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Granger Reservoir - 2004 Survey Report

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Prepared by C. Craig Bonds and Stephan J. Magnelia
Inland Fisheries Division
District 2-C, San Marcos, Texas

This is the authors' summary from a 32-page report. For a copy of the complete report, use the download link in the sidebar.

Granger Reservoir was surveyed in 2004 using trap nets and boat electrofisher, and in 2005 using gill nets. Structural habitat, aquatic vegetation, and angler access surveys were conducted in 2004. An angler creel survey was conducted in spring (March – May) 2005. This report summarizes the results of these surveys and contains a fisheries management plan for the reservoir based on those findings.

Reservoir Description

Granger Reservoir is a 4,009-acre impoundment of the San Gabriel River in Williamson County. The reservoir is located approximately 40 miles northeast of Austin, Texas, within the Brazos River drainage. It was constructed in 1980 by the U. S. Army Corps of Engineers (USACOE) for purposes of flood control and water conservation. Granger Reservoir has a drainage area of approximately 709 square miles and a shoreline length of about 40 miles.

A significant portion of the reservoir is bordered by the Granger Wildlife Management Area. The USACOE controls four parks. Each park provided camping and a boat ramp. Bank access was good within the park boundaries and Wilson Fox park on the south shore contained a fishing pier accessible to physically challenged persons.

Aquatic Vegetation

Turbid water limited the presence of submerged aquatic plants. Water clarity, expressed as secchi depth, was typically less than 1 foot, but clarity generally increased toward the dam. No aquatic plants were observed growing in Granger Reservoir prior to 2003. In 2003, hydrilla was discovered within the Wilson Fox Park boat ramp cove. The USACOE conducted a herbicide treatment in 2003, and no hydrilla was observed in 2004. However, the 2004 aquatic vegetation survey documented several isolated patches of the exotic, floating aquatic plant water hyacinth in the upper San Gabriel arm of the reservoir. Total coverage of these colonies was 0.3 acres. Following heavy rains and high reservoir inflows, no hyacinth plants were observed during survey trips in Spring 2005.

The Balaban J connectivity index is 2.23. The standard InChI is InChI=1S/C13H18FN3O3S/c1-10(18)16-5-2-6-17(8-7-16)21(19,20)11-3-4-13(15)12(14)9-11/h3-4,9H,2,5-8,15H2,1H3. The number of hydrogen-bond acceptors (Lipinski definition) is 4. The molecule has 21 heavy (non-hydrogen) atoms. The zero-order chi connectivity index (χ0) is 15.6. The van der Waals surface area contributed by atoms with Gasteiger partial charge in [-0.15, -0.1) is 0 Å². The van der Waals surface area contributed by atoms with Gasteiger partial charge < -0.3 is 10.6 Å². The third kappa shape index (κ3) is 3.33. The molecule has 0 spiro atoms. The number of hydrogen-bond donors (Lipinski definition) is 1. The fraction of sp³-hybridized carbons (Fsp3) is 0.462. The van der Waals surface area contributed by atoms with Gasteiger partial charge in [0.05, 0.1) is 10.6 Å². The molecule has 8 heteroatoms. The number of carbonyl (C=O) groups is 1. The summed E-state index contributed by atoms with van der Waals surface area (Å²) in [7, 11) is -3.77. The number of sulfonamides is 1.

Spring 2005 Creel Survey

Pole and line anglers expended an estimated 36,542 (RSE = 13.2) hours (9.1 hours/acre) of fishing during daylight hours from March through May 2005. Total angler trip expenditures were estimated at $172,222 (RSE = 41.4). Most (61.8%) anglers traveled less than 30 miles, and 92.7% traveled less than 50 miles to fish this reservoir. White crappie was the most sought after species (61.5% directed angler effort), followed by catfishes (16.8%), white bass (5.1%), and largemouth bass (2.5%).

Fish Community

Management Strategies

Based on current information, the reservoir should continue to be managed with existing regulations. White crappie anglers accounted for the majority of fishing effort during spring months. Anecdotal angler reports attest to the popularity of this species throughout the year. Year class production and relative abundance have fluctuated in past years. Trap net surveys
should be conducted annually to better monitor the population dynamics of this species. Bank anglers were equally successful at catching white crappie during spring months compared with boat anglers. The shallow/near-shore movements of spawning white crappie allowed these fish to be accessible to bank anglers during this time. Public bank access was good inside park boundaries and on a fishing pier. Many anglers without access to a boat may not be aware of bank fishing opportunities on this reservoir. Bank fishing opportunities should be communicated to anglers through appropriate media outlets.

The blue catfish population has established a self-sustaining population. Additional blue catfish stockings are not warranted. The channel catfish population continued to decline following the stocking of blue catfish. Anglers may be able to improve success by altering angling techniques to target blue catfish. This strategy should be communicated to local anglers through appropriate media outlets.

An herbicide treatment eliminated hydrilla from the Wilson Fox boat ramp cove in 2003. High reservoir inflows eliminated newly discovered (Summer 2004) water-hyacinth plants from the upper San Gabriel arm of the reservoir by Spring 2005. These exotic aquatic plants have the potential to rapidly spread and inhibit bank fishing access. Annual surveys should be conducted to monitor for the presence of these two aquatic plants. If hydrilla or water hyacinth plants return, treatment options should be coordinated with the USACOE.

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Performance Report as required by Federal Aid in Sport Fish Restoration Act Texas Federal Aid Project F-30-R-30 Statewide Freshwater Fisheries Monitoring and Management Program



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